Countdown to Hell (1)


Monrovia, 15 October 1992

It was evidently the beginning of the end. Thousands of Liberians were trapped in Monrovia. Insecurity was prevalent and the government of Amos Sawyer was only ruling the city and apparently extremely nervous. Liberia was under siege. Rebels of the National Patriotic Front occupied the rest of the country, minus Monrovia. The breakaway Independent National Patriotic Front, under Field Marshal Prince Johnson, occupied Bushrod Island as King, though he claimed that the “gun that liberates shall not rule.”

Unknown to the thousands in the city, hellfire was coming.

Since the rebels were not ready to let peace a chance, they, too would not have peace. It was possible that the NPFL leader, Charles Ghankay Taylor, did not know this. And if he knew, he might have been drunk with the preeminence of power and never for once considered that a child, who would not let his mother to sleep, would also not sleep. So whether Ghankay and the entire NPFL leadership had reached the end of the Rubicon or not, they were recklessly prepared to cross whatever was at stake.

Therefore, over the airwaves of the stolen FM-89.9 radio station, Mr. Taylor was triumphant in declaring the final count-down to hell:

“I’m ordering my forces to invade the city and kill all my enemies,” the voice of the president of the NPRAG, Charles Ghankay Taylor, was commanding and strong. Thousands of his teenage rebels, including the young and fragile Under-15 years Small Boy Unit, SBU were ready and anxious.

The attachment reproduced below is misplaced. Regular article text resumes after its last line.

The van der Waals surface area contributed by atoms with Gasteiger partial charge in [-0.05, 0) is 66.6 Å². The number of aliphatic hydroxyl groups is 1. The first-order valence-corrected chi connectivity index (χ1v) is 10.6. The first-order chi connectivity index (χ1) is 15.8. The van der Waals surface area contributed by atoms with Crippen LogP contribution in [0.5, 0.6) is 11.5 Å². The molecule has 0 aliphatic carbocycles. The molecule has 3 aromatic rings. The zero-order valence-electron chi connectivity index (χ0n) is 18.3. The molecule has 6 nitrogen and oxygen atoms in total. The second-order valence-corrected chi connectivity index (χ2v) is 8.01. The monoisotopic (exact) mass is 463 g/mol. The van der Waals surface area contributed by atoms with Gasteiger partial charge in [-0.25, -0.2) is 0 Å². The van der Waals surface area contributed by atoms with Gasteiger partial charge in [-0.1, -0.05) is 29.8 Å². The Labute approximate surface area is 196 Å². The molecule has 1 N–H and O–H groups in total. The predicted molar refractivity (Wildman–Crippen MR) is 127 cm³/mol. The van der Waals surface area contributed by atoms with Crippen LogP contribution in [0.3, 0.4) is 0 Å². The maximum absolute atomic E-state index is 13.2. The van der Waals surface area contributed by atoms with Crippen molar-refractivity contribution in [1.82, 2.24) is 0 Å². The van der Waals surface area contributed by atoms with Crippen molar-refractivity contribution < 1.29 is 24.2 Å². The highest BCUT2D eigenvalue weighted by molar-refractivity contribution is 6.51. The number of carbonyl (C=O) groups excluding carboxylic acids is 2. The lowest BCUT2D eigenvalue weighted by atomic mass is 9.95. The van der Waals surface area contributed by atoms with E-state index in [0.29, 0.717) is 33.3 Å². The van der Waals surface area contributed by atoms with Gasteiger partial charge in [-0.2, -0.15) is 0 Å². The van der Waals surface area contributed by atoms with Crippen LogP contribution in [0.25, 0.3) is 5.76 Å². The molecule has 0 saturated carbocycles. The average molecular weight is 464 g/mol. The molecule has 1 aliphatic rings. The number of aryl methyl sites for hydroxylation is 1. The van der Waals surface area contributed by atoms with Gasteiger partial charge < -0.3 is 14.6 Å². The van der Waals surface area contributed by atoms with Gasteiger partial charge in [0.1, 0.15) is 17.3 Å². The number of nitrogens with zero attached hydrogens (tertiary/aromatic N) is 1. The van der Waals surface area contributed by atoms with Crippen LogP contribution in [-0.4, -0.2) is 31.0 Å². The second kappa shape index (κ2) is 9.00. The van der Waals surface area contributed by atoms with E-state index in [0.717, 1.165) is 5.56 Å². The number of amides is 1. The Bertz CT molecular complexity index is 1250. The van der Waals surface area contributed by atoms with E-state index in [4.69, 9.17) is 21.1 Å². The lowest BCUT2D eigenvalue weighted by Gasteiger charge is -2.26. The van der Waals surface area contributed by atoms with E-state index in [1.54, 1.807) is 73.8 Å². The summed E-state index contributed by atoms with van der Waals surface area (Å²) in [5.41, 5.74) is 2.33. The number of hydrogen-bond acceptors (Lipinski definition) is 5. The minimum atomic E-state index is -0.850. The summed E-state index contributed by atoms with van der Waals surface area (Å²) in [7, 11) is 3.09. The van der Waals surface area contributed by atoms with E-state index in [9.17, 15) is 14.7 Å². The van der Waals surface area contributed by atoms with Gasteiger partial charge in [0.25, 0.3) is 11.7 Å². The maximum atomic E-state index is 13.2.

The Papay, as Taylor was affectionately referred to, was speaking and announcing the final determination of the existence of the national capital, Monrovia. His enemies were hiding behind the peacekeepers and they had to be overwhelmed by the patriotic power.

“We’ve never have the occasion to destroy the enemies and we must march on to Monrovia and remove them now and forever. Oh, you are heroes of the revolution!” Ghankay was just like that. Whenever he wanted “people’s” children to march on the battle field to sacrifice their lives, he would refer to them as “heroes” of the revolution.

This would energize the children. Like some unseen spirit, the soldiers would march on and sadly, many would never return alive. So they moved on, gallantly, at the declaration of the father behind the civil-war.

The infamous Operation Octopus was underway.